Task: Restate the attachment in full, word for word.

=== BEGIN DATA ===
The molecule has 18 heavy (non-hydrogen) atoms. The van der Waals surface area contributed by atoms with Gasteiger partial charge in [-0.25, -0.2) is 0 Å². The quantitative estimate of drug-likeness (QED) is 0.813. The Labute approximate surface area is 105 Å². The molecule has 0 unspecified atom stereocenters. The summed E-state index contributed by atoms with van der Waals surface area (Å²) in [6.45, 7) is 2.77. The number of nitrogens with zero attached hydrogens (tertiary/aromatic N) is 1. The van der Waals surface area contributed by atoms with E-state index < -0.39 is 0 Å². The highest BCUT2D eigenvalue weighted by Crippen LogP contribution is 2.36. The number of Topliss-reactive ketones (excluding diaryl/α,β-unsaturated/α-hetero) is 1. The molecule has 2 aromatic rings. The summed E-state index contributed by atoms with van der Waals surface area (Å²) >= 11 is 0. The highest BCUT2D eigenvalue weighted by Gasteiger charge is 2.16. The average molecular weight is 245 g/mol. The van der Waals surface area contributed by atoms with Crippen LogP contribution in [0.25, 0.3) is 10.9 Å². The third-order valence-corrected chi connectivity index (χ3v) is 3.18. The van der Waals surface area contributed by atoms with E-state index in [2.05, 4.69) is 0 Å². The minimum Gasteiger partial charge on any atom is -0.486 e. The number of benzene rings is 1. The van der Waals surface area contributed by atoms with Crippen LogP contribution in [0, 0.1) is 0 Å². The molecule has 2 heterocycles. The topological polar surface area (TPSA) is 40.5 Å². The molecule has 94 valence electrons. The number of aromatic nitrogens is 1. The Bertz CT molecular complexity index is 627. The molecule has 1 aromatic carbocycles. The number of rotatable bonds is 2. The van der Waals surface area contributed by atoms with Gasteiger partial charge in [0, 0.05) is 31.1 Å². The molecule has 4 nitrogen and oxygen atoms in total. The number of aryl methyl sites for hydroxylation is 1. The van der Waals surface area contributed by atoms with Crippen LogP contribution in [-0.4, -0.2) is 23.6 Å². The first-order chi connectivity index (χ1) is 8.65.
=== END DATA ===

The molecule has 18 heavy (non-hydrogen) atoms. The van der Waals surface area contributed by atoms with Gasteiger partial charge in [-0.25, -0.2) is 0 Å². The quantitative estimate of drug-likeness (QED) is 0.813. The Labute approximate surface area is 105 Å². The molecule has 0 unspecified atom stereocenters. The summed E-state index contributed by atoms with van der Waals surface area (Å²) in [6.45, 7) is 2.77. The number of nitrogens with zero attached hydrogens (tertiary/aromatic N) is 1. The van der Waals surface area contributed by atoms with E-state index < -0.39 is 0 Å². The highest BCUT2D eigenvalue weighted by Crippen LogP contribution is 2.36. The number of Topliss-reactive ketones (excluding diaryl/α,β-unsaturated/α-hetero) is 1. The molecule has 2 aromatic rings. The summed E-state index contributed by atoms with van der Waals surface area (Å²) >= 11 is 0. The highest BCUT2D eigenvalue weighted by Gasteiger charge is 2.16. The average molecular weight is 245 g/mol. The van der Waals surface area contributed by atoms with Crippen LogP contribution in [0.25, 0.3) is 10.9 Å². The third-order valence-corrected chi connectivity index (χ3v) is 3.18. The van der Waals surface area contributed by atoms with E-state index in [2.05, 4.69) is 0 Å². The minimum Gasteiger partial charge on any atom is -0.486 e. The number of benzene rings is 1. The van der Waals surface area contributed by atoms with Crippen LogP contribution in [0, 0.1) is 0 Å². The molecule has 2 heterocycles. The topological polar surface area (TPSA) is 40.5 Å². The molecule has 94 valence electrons. The number of aromatic nitrogens is 1. The Bertz CT molecular complexity index is 627. The molecule has 1 aromatic carbocycles. The number of rotatable bonds is 2. The van der Waals surface area contributed by atoms with Gasteiger partial charge in [0, 0.05) is 31.1 Å². The molecule has 4 nitrogen and oxygen atoms in total. The number of aryl methyl sites for hydroxylation is 1. The van der Waals surface area contributed by atoms with Crippen LogP contribution in [-0.4, -0.2) is 23.6 Å². The first-order chi connectivity index (χ1) is 8.65.